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I've learned about spherical harmonics (Legendre polynomials $\longrightarrow$ Associated Legendre polynomials $\longrightarrow$ orthogonality relations $\longrightarrow$ normalization coefficient(s) $\longrightarrow$ laplace's equation in spherical coordinates [not exactly in this order, and with other tidbits here and there]). However, I've only done a few spherical harmonics expansions, such as simple symmetric functions, functions explicitly given by a finite number of spherical harmonics (in cartesian or cylindrical coordinates usually), etc.

Given this, I'd say my knowledge/understanding of spherical harmonics is minimal. I wanted to know, how important is a thorough understanding of spherical harmonics for working physicists/cosmologists/scientists? Are they of much use outside of working problems in an electromagnetism and/or quantum mechanics class? Would it be worthwhile to study and work them in a lot more detail?

(I didn't know if this question should be tagged as a soft-question, so please forgive me if it should)

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closed as primarily opinion-based by ACuriousMind, Gert, user36790, John Rennie, Kyle Kanos Nov 17 '15 at 11:13

Many good questions generate some degree of opinion based on expert experience, but answers to this question will tend to be almost entirely based on opinions, rather than facts, references, or specific expertise. If this question can be reworded to fit the rules in the help center, please edit the question.

  • $\begingroup$ Yes, They are very much worth studying. They even find applications in heat conduction problems. $\endgroup$ – Gert Nov 17 '15 at 2:38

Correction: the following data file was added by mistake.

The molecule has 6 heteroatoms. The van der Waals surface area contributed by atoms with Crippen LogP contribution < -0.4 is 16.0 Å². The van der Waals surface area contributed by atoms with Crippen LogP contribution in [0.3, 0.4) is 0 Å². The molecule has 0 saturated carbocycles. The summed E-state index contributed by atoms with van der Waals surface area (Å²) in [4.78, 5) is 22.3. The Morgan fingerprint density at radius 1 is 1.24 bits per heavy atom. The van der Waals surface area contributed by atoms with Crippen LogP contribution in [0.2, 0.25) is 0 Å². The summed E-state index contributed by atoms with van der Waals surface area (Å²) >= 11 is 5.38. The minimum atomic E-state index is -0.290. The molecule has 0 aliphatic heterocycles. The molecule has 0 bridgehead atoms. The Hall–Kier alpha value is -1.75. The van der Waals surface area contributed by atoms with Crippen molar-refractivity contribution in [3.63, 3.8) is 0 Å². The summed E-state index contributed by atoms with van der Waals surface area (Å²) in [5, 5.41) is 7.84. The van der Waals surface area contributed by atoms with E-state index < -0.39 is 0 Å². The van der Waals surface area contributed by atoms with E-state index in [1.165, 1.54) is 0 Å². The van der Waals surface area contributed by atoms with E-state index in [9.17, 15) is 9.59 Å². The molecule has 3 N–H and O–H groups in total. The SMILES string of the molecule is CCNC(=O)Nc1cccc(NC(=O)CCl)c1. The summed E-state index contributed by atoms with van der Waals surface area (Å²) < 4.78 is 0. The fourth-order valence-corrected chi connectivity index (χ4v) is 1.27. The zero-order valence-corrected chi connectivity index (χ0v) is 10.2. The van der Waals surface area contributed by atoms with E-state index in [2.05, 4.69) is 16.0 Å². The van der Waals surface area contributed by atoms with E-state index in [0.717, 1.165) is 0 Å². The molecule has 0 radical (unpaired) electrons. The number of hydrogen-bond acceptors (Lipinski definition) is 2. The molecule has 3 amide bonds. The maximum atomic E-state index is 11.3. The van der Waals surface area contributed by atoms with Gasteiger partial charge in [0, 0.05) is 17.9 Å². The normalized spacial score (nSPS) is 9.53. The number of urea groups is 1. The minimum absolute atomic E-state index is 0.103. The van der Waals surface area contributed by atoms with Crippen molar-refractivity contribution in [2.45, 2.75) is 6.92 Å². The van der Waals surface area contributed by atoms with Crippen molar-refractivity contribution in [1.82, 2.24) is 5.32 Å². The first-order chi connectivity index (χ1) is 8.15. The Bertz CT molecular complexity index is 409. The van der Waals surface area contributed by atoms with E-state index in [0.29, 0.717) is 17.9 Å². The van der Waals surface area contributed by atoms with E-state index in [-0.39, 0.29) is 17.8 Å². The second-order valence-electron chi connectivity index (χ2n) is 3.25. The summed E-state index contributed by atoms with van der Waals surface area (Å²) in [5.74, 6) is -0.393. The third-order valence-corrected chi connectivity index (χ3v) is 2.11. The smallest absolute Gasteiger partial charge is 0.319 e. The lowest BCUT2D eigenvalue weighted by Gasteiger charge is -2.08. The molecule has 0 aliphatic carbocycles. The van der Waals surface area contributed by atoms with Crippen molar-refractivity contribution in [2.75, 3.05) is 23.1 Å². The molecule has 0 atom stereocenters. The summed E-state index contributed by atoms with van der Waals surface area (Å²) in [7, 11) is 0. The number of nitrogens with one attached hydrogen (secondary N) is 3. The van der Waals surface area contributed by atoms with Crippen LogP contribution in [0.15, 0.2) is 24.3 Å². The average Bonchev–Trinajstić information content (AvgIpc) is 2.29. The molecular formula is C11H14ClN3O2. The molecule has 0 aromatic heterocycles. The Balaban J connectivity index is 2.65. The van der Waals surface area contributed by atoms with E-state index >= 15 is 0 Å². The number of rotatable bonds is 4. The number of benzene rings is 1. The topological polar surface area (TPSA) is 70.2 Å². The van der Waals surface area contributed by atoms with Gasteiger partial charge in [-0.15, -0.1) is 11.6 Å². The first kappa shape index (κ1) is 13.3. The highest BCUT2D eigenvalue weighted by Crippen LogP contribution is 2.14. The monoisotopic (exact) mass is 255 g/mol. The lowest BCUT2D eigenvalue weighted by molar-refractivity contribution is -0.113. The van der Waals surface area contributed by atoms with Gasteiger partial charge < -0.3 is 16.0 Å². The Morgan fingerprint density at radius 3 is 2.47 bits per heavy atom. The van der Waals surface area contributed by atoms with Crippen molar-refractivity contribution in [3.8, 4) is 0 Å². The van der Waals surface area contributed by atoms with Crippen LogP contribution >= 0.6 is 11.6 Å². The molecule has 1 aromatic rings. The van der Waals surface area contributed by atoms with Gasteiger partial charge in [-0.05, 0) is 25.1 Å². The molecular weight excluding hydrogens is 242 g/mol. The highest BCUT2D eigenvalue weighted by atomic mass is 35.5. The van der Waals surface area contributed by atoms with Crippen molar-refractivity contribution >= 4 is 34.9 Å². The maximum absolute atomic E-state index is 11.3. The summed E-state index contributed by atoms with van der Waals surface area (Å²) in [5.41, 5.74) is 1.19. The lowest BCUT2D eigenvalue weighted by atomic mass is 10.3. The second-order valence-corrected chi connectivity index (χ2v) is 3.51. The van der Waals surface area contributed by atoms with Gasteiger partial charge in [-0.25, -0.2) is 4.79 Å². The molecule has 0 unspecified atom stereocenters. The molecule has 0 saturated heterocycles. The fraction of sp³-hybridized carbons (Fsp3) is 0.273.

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    $\begingroup$ Do you mean Legendre polynomials instead of Laguerre? $\endgroup$ – Ryan Unger Nov 17 '15 at 2:41
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    $\begingroup$ Somebody should talk about the decomposition of the CMB spectrum into spherical harmonics, as an example. $\endgroup$ – Physics_Plasma Nov 17 '15 at 3:58
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    $\begingroup$ They're the basis functions which diagonalize the angular part of the Laplacian in spherical coordinates. Any time you care about solving anything having to do with waves on a sphere you are lead to the spherical harmonics because they make the math easier. $\endgroup$ – DanielSank Nov 17 '15 at 4:04
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    $\begingroup$ This question (v2) seems to be a list question. $\endgroup$ – Qmechanic Nov 17 '15 at 8:38
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In electrodynamics spherical harmonics and the multipole expansion helps you figure out radiation from antennas. You sort of have to know this if you're going to have a serious theoretical conversation about electrodynamics.

If you're looking at the finer details of Earth's gravitational field, storing information in the form of spherical harmonic coefficients is useful.

If you're trying to understand small atoms or molecules, you are usually going to have a lot of spherical harmonics around in the electron orbitals, because the single electron hydrogen atom can be solved in terms of spherical harmonics. So it's a jumping off point there.

In general they fit into the much broader class of Sturm-Liouville problems, where the whole orthogonality relation/normalization coefficient method is in pretty nice generality. This would be in any mathematical methods of physics class (undergraduate and graduate physics level) and many partial differential equations courses. For good reason! These apply even when you want to use numerical methods.

See also: https://en.wikipedia.org/wiki/Multipole_expansion#Applications_of_multipole_expansions

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